Despite the fact that the results of randomized trials have varied, there is level-1 evidence for the utilization of adjuvant chemotherapy in stage IIIC endometrial cancer (positive lymph nodes). While there is a lack of prospective trial data to authenticate this practice, chemotherapy is regularly suggested for high-risk subgroups of stage 1 diseases like serous carcinomas.

In light of the extrapolation of information from the metastatic setting, carboplatin plus paclitaxel is the present standard regime. Adjuvant pelvic radiotherapy has been compared by numerous clinical trials to a mixture of chemotherapy and radiotherapy with mixed results. Postoperative Radiation Therapy in Endometrial Carcinoma 3 (PORTEC-3) is one of the biggest of these trials and has finished accrual; it now awaits information development. Metastatic disease is incurable. Endocrine therapy with a progestin-based regime is suitable for tumors of low-grade endometrioid histology with a lengthy time for repetition. In most other cases, chemotherapy will be utilized, and the standard first-line regime would be paclitaxel and carboplatin.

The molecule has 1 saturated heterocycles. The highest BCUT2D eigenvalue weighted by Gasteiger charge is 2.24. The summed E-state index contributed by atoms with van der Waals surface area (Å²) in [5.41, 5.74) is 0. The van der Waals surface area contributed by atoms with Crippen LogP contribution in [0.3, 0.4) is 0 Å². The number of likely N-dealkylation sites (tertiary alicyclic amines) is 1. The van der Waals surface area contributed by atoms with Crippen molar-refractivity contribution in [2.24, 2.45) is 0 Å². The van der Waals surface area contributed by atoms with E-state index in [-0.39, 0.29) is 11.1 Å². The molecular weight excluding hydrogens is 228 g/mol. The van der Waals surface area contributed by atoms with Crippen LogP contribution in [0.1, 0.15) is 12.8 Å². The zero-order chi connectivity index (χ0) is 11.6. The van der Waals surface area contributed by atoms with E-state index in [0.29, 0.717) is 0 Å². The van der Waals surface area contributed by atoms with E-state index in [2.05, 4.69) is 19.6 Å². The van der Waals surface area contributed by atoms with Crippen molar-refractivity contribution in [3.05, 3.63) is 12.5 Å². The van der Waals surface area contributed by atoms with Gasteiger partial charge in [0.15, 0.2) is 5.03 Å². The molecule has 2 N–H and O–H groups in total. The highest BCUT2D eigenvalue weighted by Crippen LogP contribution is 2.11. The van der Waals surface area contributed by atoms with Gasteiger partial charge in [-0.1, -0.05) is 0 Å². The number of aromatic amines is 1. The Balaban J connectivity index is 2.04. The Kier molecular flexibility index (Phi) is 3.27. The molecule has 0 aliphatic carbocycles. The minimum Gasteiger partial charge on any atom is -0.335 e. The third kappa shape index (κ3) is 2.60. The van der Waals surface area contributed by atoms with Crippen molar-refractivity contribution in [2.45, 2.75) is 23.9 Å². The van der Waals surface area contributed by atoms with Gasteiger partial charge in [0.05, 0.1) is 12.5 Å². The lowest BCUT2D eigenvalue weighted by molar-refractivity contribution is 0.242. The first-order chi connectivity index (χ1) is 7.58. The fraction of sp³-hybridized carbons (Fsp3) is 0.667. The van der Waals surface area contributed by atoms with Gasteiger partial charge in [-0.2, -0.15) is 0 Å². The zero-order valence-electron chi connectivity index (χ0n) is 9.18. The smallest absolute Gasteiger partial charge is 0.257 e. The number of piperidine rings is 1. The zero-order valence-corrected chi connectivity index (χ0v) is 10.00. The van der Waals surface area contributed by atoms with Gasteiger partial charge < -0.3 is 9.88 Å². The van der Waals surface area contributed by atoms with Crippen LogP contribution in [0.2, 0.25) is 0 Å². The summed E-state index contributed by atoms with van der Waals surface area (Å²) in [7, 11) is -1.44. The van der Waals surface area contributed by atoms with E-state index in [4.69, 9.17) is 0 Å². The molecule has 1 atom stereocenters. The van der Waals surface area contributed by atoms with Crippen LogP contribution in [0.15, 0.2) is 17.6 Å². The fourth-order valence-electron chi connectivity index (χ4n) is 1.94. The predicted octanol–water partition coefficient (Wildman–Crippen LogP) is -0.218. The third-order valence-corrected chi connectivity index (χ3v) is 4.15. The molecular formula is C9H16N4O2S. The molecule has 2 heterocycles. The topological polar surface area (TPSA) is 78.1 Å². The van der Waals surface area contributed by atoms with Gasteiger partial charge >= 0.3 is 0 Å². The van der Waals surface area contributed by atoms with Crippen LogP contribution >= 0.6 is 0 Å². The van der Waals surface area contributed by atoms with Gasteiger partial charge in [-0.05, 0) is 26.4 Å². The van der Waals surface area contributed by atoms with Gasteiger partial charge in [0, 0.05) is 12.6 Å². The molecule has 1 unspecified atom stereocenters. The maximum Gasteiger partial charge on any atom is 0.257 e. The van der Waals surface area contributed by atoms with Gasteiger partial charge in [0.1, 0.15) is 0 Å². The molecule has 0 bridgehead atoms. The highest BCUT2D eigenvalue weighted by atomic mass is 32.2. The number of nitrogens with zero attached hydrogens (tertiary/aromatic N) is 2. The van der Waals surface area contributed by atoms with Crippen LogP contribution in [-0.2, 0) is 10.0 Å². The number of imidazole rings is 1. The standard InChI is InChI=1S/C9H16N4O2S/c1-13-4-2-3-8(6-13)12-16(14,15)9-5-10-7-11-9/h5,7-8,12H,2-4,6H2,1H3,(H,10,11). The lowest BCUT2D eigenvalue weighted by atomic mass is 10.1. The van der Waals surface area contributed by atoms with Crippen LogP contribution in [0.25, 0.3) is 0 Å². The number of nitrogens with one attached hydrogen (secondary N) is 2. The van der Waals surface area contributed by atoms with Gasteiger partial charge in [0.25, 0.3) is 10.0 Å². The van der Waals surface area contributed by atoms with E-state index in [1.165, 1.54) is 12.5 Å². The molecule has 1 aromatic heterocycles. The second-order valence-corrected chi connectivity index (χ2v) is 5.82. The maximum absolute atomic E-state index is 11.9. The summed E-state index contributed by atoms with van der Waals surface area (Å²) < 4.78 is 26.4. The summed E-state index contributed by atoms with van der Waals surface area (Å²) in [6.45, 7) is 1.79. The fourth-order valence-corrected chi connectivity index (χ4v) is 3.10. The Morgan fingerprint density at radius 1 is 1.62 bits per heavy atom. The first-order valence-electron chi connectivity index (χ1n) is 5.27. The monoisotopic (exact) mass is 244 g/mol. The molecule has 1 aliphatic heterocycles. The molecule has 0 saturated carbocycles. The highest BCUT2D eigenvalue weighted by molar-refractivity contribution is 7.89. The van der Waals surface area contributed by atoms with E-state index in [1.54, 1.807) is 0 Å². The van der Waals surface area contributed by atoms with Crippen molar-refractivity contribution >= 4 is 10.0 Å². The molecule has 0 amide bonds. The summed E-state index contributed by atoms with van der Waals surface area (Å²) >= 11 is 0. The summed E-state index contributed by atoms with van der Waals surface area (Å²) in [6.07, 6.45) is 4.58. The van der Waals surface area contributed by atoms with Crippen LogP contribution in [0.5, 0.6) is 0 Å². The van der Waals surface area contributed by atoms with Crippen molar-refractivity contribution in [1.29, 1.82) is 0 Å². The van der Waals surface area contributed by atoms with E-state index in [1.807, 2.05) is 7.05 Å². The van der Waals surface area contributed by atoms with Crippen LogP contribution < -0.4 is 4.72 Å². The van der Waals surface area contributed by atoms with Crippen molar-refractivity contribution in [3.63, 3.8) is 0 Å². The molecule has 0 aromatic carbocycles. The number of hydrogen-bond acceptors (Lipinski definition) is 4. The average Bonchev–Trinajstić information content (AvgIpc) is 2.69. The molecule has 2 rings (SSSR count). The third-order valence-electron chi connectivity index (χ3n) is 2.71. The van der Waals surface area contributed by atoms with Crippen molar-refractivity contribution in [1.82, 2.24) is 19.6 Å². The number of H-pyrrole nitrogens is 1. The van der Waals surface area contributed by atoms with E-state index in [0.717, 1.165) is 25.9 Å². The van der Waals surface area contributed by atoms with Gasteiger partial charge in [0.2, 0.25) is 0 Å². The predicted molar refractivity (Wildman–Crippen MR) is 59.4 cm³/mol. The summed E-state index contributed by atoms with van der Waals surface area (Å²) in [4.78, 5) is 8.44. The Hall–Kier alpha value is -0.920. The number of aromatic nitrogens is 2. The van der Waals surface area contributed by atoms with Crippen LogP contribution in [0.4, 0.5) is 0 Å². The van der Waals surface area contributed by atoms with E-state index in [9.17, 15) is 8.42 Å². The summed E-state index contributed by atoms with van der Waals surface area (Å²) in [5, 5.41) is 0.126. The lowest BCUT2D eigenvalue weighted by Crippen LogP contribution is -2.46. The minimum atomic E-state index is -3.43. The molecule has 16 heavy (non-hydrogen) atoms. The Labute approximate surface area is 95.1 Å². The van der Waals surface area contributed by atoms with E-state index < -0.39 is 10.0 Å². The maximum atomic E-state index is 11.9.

Not many chemotherapy agents have been displayed to produce significant response rates in the second-line setting. Researchers have looked into molecularly targeted therapies like mTOR inhibitors and antiangiogenic agents including bevacizumab but their part in armamentarium remains unclear.